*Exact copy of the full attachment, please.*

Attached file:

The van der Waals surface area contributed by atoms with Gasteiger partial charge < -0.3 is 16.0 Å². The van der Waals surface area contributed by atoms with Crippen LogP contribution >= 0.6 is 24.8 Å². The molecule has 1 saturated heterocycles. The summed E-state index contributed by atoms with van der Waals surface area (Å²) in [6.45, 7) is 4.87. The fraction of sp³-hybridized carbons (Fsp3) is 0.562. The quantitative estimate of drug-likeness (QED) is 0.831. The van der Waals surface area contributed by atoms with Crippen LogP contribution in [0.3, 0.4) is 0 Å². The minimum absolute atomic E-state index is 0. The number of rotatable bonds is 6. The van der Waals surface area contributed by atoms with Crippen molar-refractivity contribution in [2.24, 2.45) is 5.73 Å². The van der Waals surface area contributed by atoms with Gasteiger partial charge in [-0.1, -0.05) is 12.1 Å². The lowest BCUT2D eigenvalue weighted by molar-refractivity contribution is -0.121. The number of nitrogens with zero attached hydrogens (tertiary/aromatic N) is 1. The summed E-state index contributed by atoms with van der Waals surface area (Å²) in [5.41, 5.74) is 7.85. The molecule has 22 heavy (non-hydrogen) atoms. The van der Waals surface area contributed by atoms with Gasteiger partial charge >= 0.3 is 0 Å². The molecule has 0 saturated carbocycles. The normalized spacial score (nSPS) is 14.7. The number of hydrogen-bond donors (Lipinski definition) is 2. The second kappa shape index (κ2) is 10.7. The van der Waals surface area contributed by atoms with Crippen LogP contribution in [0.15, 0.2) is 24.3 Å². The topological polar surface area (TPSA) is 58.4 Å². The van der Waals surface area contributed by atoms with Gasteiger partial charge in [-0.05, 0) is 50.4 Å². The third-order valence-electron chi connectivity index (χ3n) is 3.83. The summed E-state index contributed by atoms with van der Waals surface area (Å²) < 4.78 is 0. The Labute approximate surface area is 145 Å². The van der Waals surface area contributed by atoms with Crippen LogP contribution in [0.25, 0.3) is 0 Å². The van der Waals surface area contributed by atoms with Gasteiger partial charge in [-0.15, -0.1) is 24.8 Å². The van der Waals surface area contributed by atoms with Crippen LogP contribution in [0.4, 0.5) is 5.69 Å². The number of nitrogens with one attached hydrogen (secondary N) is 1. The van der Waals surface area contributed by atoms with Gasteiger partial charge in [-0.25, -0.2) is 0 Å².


The van der Waals surface area contributed by atoms with Gasteiger partial charge < -0.3 is 16.0 Å². The van der Waals surface area contributed by atoms with Crippen LogP contribution >= 0.6 is 24.8 Å². The molecule has 1 saturated heterocycles. The summed E-state index contributed by atoms with van der Waals surface area (Å²) in [6.45, 7) is 4.87. The fraction of sp³-hybridized carbons (Fsp3) is 0.562. The quantitative estimate of drug-likeness (QED) is 0.831. The van der Waals surface area contributed by atoms with Crippen LogP contribution in [0.3, 0.4) is 0 Å². The minimum absolute atomic E-state index is 0. The number of rotatable bonds is 6. The van der Waals surface area contributed by atoms with Crippen molar-refractivity contribution in [2.24, 2.45) is 5.73 Å². The van der Waals surface area contributed by atoms with Gasteiger partial charge in [-0.1, -0.05) is 12.1 Å². The lowest BCUT2D eigenvalue weighted by molar-refractivity contribution is -0.121. The number of nitrogens with zero attached hydrogens (tertiary/aromatic N) is 1. The summed E-state index contributed by atoms with van der Waals surface area (Å²) in [5.41, 5.74) is 7.85. The molecule has 22 heavy (non-hydrogen) atoms. The van der Waals surface area contributed by atoms with Gasteiger partial charge >= 0.3 is 0 Å². The molecule has 0 saturated carbocycles. The normalized spacial score (nSPS) is 14.7. The number of hydrogen-bond donors (Lipinski definition) is 2. The second kappa shape index (κ2) is 10.7. The van der Waals surface area contributed by atoms with Crippen LogP contribution in [0.15, 0.2) is 24.3 Å². The topological polar surface area (TPSA) is 58.4 Å². The van der Waals surface area contributed by atoms with Gasteiger partial charge in [-0.05, 0) is 50.4 Å². The third-order valence-electron chi connectivity index (χ3n) is 3.83. The summed E-state index contributed by atoms with van der Waals surface area (Å²) < 4.78 is 0. The Labute approximate surface area is 145 Å². The van der Waals surface area contributed by atoms with Crippen LogP contribution in [0.25, 0.3) is 0 Å². The van der Waals surface area contributed by atoms with Gasteiger partial charge in [-0.15, -0.1) is 24.8 Å². The van der Waals surface area contributed by atoms with Crippen LogP contribution in [0.4, 0.5) is 5.69 Å². The number of nitrogens with one attached hydrogen (secondary N) is 1. The van der Waals surface area contributed by atoms with Gasteiger partial charge in [-0.25, -0.2) is 0 Å².